Two Ply Bellows are provides good balance of bellows life spring rate & wider operating range
Two-ply Bellows are the most common type of multi-ply bellows, providing a good balance of bellows life, spring rate and a wider operating range. Multi-ply Bellows are made up of two or more concentric tubes made of sheets of metal of a defined thickness. Bellows Systems Two-ply standard bellows designs (02 series Bellows) have been industry standard for over four decades.
If you are unsure of what kind of Multi-ply bellows design is right for you, contact our engineers today and we will provide you with the right bellows for your application. All the Two-ply metal bellows manufactured by Bellows Systems are in accordance with the Expansion Joint Manufacturers Association (EJMA) guidelines.
Bellows Systems can provide Two-ply testable variants as well. We ensure that the bellows are designed in such a way that each ply is capable of handling full line pressure. In the event of failure of the inner ply, the outer ply will last long enough to replace the bellows and reduce any potential down time.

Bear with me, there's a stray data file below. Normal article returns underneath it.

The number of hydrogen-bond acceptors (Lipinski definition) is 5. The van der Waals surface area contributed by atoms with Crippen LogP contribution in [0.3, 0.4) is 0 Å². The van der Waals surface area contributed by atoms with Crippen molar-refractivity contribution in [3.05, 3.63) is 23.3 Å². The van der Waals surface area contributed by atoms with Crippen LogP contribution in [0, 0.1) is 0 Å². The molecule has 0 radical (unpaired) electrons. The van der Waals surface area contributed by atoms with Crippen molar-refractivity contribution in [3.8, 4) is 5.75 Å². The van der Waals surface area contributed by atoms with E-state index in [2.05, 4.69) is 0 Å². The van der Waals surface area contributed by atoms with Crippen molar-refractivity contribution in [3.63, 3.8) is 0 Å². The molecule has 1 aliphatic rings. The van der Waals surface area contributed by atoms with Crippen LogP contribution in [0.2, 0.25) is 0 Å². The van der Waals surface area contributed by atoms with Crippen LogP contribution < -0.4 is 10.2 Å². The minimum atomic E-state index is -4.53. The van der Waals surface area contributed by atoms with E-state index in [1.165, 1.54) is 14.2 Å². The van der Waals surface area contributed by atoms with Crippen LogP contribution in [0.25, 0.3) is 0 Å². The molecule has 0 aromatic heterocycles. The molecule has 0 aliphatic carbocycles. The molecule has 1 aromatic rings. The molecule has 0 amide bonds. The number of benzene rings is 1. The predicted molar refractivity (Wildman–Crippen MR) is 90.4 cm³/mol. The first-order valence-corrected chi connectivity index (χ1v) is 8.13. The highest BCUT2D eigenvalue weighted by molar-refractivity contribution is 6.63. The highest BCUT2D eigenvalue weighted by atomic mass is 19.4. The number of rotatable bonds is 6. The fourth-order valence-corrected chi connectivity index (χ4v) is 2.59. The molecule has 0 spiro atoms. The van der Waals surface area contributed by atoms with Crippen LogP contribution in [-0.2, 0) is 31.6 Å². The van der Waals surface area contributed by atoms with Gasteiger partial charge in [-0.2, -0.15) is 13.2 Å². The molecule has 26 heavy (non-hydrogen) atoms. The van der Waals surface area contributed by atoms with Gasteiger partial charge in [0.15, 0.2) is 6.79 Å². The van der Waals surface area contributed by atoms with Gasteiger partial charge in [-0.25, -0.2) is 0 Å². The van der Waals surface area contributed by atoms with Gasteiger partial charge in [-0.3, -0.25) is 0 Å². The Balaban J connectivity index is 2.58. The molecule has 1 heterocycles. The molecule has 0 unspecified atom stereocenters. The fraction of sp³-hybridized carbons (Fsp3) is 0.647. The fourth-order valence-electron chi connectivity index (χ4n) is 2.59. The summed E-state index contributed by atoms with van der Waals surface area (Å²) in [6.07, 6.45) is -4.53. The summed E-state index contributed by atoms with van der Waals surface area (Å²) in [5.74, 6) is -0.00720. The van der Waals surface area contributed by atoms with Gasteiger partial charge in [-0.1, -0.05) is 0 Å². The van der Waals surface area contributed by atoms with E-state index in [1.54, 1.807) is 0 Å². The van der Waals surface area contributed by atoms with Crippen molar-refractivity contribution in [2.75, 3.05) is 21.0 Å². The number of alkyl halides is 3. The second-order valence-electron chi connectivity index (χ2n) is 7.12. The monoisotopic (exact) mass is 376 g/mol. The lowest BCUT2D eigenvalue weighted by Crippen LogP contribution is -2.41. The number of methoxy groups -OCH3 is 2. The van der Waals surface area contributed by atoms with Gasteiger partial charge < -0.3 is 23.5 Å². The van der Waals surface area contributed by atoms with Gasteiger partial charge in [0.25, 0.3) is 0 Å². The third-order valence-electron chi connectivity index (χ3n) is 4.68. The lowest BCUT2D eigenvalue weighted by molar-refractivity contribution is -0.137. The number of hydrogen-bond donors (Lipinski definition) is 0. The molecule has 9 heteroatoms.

Rigorous testing is performed by Bellows Systems as part of bellows manufacturing process such as low pressure air testing, high pressure hydro tests, fluorescent dye penetrant tests, radiographic tests and helium leak tests. Bellows Systems employs AWS B2.1 certified TIG Welders for custom bellows and AWS D17.1 certified GTAW weld operators for all aerospace bellows.
Call us today or email us at firstname.lastname@example.org to find out more about our Multi-ply Bellows products.
As an example, let us consider two bellows of the same size
Size: 1.5 (in this case)
- One made up of a Single ply of 0.008” thick Stainless Steel sheet
- Another made up of 2 plys of 0.008” sheets
From the below graph, we see that the pressure handling capacity increases by 2.2 times. The spring rate is also roughly 2.3 times higher for the Two-ply material.
Another use for designing a Two-ply bellows is to reduce the spring rate at a given overall thickness. However, this does come at the cost of lower pressure handling capacity at any given temperature as shown in the example below.